Many terrestrial wildlife species relied on these rivers too. Sergeant Hand wrote of seeing large herds of pronghorn antelope during his march. But today, the Sonoran pronghorn is an endangered species, reduced to about 250 animals. Even if there were still some water in the lower Gila River, the few remaining antelope couldn’t get to it because their access routes were severed by the construction of Interstate 8.
No More Dams Should be Built
I’m not suggesting that we should dismantle the dams that killed these rivers. There are millions of people that rely on the water they store. I’ve described their history because the ongoing severe drought in the Southwest has renewed discussion about Arizona’s water supply. The consensus of local water managers is that we have enough for the near future, but we will need to pursue new sources of water as the state’s population grows and the climate gets hotter. Furthermore, there are already problems from groundwater overdrafts in some locations, including along the San Pedro River Riparian National Conservation Area.
The cheapest and easiest way to increase our water supply is through conservation. There’s a lot of low hanging fruit there. And agriculture still uses about 70% of the state’s water supply, with more than half of that being used to grow livestock forage. Urban dwellers are more efficient and productive users of water than irrigated agriculture, so some of that agricultural water could be converted to municipal use. These are our two easiest and cheapest options. The other options are much more expensive.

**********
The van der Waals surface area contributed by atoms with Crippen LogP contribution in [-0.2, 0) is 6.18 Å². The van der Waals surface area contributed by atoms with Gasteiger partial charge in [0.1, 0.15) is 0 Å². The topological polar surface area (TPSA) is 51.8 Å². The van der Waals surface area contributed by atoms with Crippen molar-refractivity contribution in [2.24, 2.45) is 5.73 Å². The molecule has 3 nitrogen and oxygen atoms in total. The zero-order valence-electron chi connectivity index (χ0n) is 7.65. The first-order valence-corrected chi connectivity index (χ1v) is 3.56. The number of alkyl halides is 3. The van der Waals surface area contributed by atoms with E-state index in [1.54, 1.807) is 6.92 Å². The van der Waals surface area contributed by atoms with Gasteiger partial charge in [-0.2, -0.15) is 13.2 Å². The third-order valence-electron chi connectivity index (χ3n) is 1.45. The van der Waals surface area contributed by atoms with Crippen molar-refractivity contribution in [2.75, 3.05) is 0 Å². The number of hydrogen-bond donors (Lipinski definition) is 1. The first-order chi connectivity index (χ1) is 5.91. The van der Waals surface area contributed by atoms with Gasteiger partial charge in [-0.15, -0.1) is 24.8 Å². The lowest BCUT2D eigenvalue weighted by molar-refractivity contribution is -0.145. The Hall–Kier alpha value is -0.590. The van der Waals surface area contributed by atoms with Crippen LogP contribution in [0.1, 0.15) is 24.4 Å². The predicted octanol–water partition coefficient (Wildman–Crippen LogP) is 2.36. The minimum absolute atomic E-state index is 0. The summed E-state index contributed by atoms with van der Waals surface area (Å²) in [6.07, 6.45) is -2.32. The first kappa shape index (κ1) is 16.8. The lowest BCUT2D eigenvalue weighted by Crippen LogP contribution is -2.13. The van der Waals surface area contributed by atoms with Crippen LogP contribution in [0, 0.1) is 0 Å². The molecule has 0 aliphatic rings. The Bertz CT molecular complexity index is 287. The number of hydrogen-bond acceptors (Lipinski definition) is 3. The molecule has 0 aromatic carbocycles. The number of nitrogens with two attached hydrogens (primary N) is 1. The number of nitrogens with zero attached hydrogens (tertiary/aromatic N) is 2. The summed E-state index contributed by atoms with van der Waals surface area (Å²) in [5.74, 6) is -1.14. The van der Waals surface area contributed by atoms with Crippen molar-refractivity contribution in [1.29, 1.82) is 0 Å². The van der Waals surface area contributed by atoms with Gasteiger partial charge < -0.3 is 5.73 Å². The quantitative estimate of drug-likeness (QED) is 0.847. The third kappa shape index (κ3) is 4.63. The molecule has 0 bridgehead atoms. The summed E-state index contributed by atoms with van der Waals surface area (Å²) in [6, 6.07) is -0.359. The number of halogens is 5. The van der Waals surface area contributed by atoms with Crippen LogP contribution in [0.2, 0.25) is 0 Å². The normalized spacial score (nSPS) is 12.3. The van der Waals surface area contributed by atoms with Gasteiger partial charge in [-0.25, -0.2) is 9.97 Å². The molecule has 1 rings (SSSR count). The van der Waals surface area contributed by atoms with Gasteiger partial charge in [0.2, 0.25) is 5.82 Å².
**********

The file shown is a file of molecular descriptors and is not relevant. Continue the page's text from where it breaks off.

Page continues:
I think the most expensive option of all is to build new dams. And I’m not just talking about the construction costs. Rivers are the arteries of our planet and Arizona’s rivers have already suffered enough. Tempe Town Lake is a good measure of how much we’ve lost. The city was willing to spend millions to fill a short stretch of the dry Salt River bed with water and it has become one of the state’s most popular destinations. Building new dams that would kill Arizona’s remaining rivers should be the last thing we consider.
In 2018 a short stretch of the Santa Cruz River on the Tohono O’odham Nation’s San Xavier Reservation, south of Tucson, began to flow again. A reduction in amount of local groundwater pumping was cited as the main reason.
In July 2019 researchers at the University of Arizona confirmed that unregulated groundwater pumping is helping to dry up Arizona’s remaining rivers.
On September 23, 2019, the Arizona Republic reported that a developer of a proposed massive new housing development along the San Pedro River Riparian National Conservation Area near Benson, AZ, claimed the Trump administration’s plan to repeal a portion of the Clean Water Act will give a green light for the project to proceed. The concern of many people is that the development will pump large amounts of ground water that could dry up nearby portions of the river.
On September 23, 2019, an application by a Phoenix, AZ, company to build two hydroelectric dams on the Little Colorado River, near the Grand Canyon, was published in the Federal Register.